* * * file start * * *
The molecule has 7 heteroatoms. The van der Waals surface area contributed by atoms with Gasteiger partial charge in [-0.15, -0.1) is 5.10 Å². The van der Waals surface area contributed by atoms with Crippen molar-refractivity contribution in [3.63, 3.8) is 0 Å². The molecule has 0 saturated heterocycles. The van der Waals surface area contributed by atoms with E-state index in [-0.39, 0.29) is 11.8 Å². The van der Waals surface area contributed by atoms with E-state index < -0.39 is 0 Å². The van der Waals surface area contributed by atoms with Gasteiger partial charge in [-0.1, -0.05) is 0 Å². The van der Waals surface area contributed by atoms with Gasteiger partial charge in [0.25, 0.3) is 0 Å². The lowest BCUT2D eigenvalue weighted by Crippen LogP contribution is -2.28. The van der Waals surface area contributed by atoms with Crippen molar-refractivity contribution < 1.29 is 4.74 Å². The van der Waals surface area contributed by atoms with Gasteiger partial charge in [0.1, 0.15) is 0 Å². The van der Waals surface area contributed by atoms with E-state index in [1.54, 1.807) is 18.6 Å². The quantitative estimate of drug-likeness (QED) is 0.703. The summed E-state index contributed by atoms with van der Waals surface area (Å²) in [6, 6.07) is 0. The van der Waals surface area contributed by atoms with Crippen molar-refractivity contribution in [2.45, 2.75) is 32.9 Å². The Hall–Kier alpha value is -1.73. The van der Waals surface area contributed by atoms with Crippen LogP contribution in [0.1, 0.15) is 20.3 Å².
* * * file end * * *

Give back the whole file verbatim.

The molecule has 7 heteroatoms. The van der Waals surface area contributed by atoms with Gasteiger partial charge in [-0.15, -0.1) is 5.10 Å². The van der Waals surface area contributed by atoms with Crippen molar-refractivity contribution in [3.63, 3.8) is 0 Å². The molecule has 0 saturated heterocycles. The van der Waals surface area contributed by atoms with E-state index in [-0.39, 0.29) is 11.8 Å². The van der Waals surface area contributed by atoms with E-state index < -0.39 is 0 Å². The van der Waals surface area contributed by atoms with Gasteiger partial charge in [-0.1, -0.05) is 0 Å². The van der Waals surface area contributed by atoms with Gasteiger partial charge in [0.25, 0.3) is 0 Å². The lowest BCUT2D eigenvalue weighted by Crippen LogP contribution is -2.28. The van der Waals surface area contributed by atoms with Crippen molar-refractivity contribution < 1.29 is 4.74 Å². The van der Waals surface area contributed by atoms with Gasteiger partial charge in [0.1, 0.15) is 0 Å². The van der Waals surface area contributed by atoms with E-state index in [1.54, 1.807) is 18.6 Å². The quantitative estimate of drug-likeness (QED) is 0.703. The summed E-state index contributed by atoms with van der Waals surface area (Å²) in [6, 6.07) is 0. The van der Waals surface area contributed by atoms with Crippen molar-refractivity contribution in [2.45, 2.75) is 32.9 Å². The Hall–Kier alpha value is -1.73. The van der Waals surface area contributed by atoms with Crippen LogP contribution in [0.1, 0.15) is 20.3 Å².